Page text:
Hong Kong-based insurance company AIA Group is considered to be the best-run life insurance company in China. It was spun off from US insurance giant AIG in 2009. AIA has unique access to the Chinese market and continues to gain licenses in more and more regions across China while maintaining a relatively clean balance sheet. That said, the stock trades at a fairly high multiple of 19x forward 2022 earnings.
Japan’s Unicharm is another very high-quality company that’s perhaps not undervalued at a forward P/E of 33x. The company produces baby diapers and pet care products with large exposure to the Chinese market.
Bank Central Asia is another high-quality company. It’s long been the preferred bank of Indonesian-Chinese and perceived to be better run than state-owned peer Bank Rakyat, though their returns on equity have not been all that different. The stock trades at 2022e P/E of 26x - far above the peer group.
Soy milk beverage producer Vitasoy is an interesting case. It used to be a high-flying stock but fell from grace after an employee of Vitasoy publicly supported the anti-government protests in Hong Kong. A consumer backlash on mainland China soon followed. The products are still on the shelves but out of patriotism, consumers are choosing other options. The stock is down from HK$46/share at the peak to HK$19/share today but still trades at 48x (now-40%-lower) earnings.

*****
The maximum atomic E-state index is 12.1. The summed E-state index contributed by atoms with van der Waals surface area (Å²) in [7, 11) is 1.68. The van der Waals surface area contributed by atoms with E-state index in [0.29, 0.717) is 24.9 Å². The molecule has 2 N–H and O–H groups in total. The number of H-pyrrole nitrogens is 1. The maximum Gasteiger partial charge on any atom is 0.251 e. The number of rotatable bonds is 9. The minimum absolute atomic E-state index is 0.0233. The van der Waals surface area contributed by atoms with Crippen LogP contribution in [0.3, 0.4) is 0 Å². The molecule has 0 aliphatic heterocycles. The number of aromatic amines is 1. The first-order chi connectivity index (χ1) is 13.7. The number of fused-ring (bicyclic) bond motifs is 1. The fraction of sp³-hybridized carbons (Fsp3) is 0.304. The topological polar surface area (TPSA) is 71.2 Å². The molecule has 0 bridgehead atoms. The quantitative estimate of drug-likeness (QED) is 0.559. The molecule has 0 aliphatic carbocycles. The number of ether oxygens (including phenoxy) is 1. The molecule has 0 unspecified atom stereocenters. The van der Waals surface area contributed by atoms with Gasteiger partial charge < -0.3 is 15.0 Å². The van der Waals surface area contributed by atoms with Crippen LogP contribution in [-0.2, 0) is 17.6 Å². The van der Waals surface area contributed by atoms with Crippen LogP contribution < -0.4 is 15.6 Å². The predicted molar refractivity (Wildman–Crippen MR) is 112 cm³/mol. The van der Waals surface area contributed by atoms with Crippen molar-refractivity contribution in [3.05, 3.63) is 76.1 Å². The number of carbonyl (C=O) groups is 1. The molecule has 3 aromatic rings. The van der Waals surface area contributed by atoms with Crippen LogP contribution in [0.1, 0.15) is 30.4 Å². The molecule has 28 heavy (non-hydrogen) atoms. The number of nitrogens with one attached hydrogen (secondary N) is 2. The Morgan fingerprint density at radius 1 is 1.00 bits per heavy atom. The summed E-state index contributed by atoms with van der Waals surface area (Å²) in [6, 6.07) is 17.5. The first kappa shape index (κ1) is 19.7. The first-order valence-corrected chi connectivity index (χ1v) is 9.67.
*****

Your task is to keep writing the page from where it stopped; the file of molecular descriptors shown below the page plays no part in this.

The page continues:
Tundra Sustainable Frontier Fund
Tundra is a Stockholm-based fund manager focusing on frontier markets such as Pakistan, Vietnam, Bangladesh and Indonesia. It has recently merged its funds into one diversified frontier fund.
Systems Ltd is a Pakistani software company focusing on enterprise support services. Key customers include financial institutions, the government and apparel companies. The stock has been growing at a 30-40% clip for many years and trades at a P/E ratio of around 21x on 2022e consensus earnings.
Vietnam’s FPT is also a tech company but more of a conglomerate. Its exposure includes software outsourcing (primarily to Japanese clients), broadband and wireless telecom services, retailing, digital content as well as education. The stock has had an incredible run but still trades at just 18x 2022e consensus.
Other stocks in the portfolio include Square Pharmaceuticals in Bangladesh at 12x P/E, Pakistani Islamic bank Meezan Bank at P/E 8x and Refrigeration Electrical Engineering, a producer of central air conditioning systems that also owns power generation and property assets and trades at 12x 2022e earnings.